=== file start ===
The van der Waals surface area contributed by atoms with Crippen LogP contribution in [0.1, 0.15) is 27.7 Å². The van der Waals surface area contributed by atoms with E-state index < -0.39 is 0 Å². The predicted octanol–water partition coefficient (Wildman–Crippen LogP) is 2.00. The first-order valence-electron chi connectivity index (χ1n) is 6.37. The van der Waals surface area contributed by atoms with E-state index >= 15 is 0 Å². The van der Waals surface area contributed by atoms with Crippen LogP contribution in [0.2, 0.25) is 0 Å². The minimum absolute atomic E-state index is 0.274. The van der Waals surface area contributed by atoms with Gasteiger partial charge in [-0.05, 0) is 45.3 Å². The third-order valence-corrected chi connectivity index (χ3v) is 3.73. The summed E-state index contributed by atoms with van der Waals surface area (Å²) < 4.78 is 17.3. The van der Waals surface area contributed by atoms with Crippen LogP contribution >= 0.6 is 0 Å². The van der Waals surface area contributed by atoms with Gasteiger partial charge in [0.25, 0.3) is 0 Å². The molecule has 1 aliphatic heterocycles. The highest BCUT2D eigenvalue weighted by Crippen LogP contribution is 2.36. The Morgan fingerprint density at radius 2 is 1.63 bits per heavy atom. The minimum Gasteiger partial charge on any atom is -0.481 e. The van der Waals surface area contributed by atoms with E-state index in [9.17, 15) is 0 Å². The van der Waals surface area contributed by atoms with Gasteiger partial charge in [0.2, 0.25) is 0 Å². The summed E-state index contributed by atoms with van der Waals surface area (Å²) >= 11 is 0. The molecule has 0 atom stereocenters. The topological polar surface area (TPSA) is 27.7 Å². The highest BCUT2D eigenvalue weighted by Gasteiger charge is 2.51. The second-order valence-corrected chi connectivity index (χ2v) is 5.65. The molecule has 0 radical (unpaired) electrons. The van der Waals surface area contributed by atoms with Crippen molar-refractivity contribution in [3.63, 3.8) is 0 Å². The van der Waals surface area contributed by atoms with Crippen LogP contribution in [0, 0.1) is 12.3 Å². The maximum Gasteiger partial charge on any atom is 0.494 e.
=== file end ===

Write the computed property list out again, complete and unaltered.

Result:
The van der Waals surface area contributed by atoms with Crippen LogP contribution in [0.1, 0.15) is 27.7 Å². The van der Waals surface area contributed by atoms with E-state index < -0.39 is 0 Å². The predicted octanol–water partition coefficient (Wildman–Crippen LogP) is 2.00. The first-order valence-electron chi connectivity index (χ1n) is 6.37. The van der Waals surface area contributed by atoms with E-state index >= 15 is 0 Å². The van der Waals surface area contributed by atoms with Crippen LogP contribution in [0.2, 0.25) is 0 Å². The minimum absolute atomic E-state index is 0.274. The van der Waals surface area contributed by atoms with Gasteiger partial charge in [-0.05, 0) is 45.3 Å². The third-order valence-corrected chi connectivity index (χ3v) is 3.73. The summed E-state index contributed by atoms with van der Waals surface area (Å²) < 4.78 is 17.3. The van der Waals surface area contributed by atoms with Crippen LogP contribution >= 0.6 is 0 Å². The van der Waals surface area contributed by atoms with Gasteiger partial charge in [0.25, 0.3) is 0 Å². The molecule has 1 aliphatic heterocycles. The highest BCUT2D eigenvalue weighted by Crippen LogP contribution is 2.36. The Morgan fingerprint density at radius 2 is 1.63 bits per heavy atom. The minimum Gasteiger partial charge on any atom is -0.481 e. The van der Waals surface area contributed by atoms with E-state index in [9.17, 15) is 0 Å². The van der Waals surface area contributed by atoms with Gasteiger partial charge in [0.2, 0.25) is 0 Å². The summed E-state index contributed by atoms with van der Waals surface area (Å²) >= 11 is 0. The molecule has 0 atom stereocenters. The topological polar surface area (TPSA) is 27.7 Å². The highest BCUT2D eigenvalue weighted by Gasteiger charge is 2.51. The second-order valence-corrected chi connectivity index (χ2v) is 5.65. The molecule has 0 radical (unpaired) electrons. The van der Waals surface area contributed by atoms with Crippen molar-refractivity contribution in [3.63, 3.8) is 0 Å². The van der Waals surface area contributed by atoms with Crippen LogP contribution in [0, 0.1) is 12.3 Å². The maximum Gasteiger partial charge on any atom is 0.494 e.